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Cubical three-story brick houses in early 19th century Providence were usually characteristic of large houses for the wealthy. This house’s small scale and siting so close to its next-door neighbors are also unusual for this form but perfectly consonant with this densely built part of Fox Point. Mason, appropriate to his surname, was a bricklayer and built the house himself. Like so many houses built by construction professionals — then as now — this no doubt served to show off the builder’s talents. Mason lived in this house until his death in 1830, when merchant Jeremiah Cole bought the house at auction; he later sold it to his son-in-law the Reverend William Phillips, who lived here with his wife for much of the 19th century .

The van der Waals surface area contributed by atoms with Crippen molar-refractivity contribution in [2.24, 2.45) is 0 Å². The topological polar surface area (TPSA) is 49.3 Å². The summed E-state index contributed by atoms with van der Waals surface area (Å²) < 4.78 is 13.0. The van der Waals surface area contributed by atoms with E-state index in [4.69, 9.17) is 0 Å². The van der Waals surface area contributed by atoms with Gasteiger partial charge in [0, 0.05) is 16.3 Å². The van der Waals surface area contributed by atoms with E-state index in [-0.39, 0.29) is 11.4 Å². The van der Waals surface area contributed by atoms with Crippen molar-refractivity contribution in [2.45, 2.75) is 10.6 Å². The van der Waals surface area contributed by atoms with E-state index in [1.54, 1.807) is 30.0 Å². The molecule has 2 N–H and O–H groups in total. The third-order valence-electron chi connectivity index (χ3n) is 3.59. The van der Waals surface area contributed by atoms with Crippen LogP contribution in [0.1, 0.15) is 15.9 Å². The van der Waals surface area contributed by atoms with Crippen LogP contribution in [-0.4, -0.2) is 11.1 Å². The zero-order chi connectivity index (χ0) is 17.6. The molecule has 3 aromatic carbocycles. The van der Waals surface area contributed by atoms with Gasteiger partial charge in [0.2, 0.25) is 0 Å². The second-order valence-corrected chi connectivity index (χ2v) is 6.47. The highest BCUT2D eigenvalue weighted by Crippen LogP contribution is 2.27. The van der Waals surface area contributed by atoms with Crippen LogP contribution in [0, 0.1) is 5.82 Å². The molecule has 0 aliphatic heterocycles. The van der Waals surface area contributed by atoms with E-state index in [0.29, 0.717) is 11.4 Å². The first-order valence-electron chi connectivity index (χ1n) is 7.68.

The house’s interior is typical for the second decade of the 19th century, with a central stair hall that penetrates half the depth of the house and parlors on either side of the stair hall; the southwest parlor has a typical period mantelpiece, with a wide mantel shelf. The large center room at the rear, beyond the hall, was originally the kitchen, with a large cooking fireplace on the west wall. 

— 2008 Festival of Historic Houses Guidebook

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Design by J. Hogue at Highchair designhaus, with development & support by Kay Belardinelli.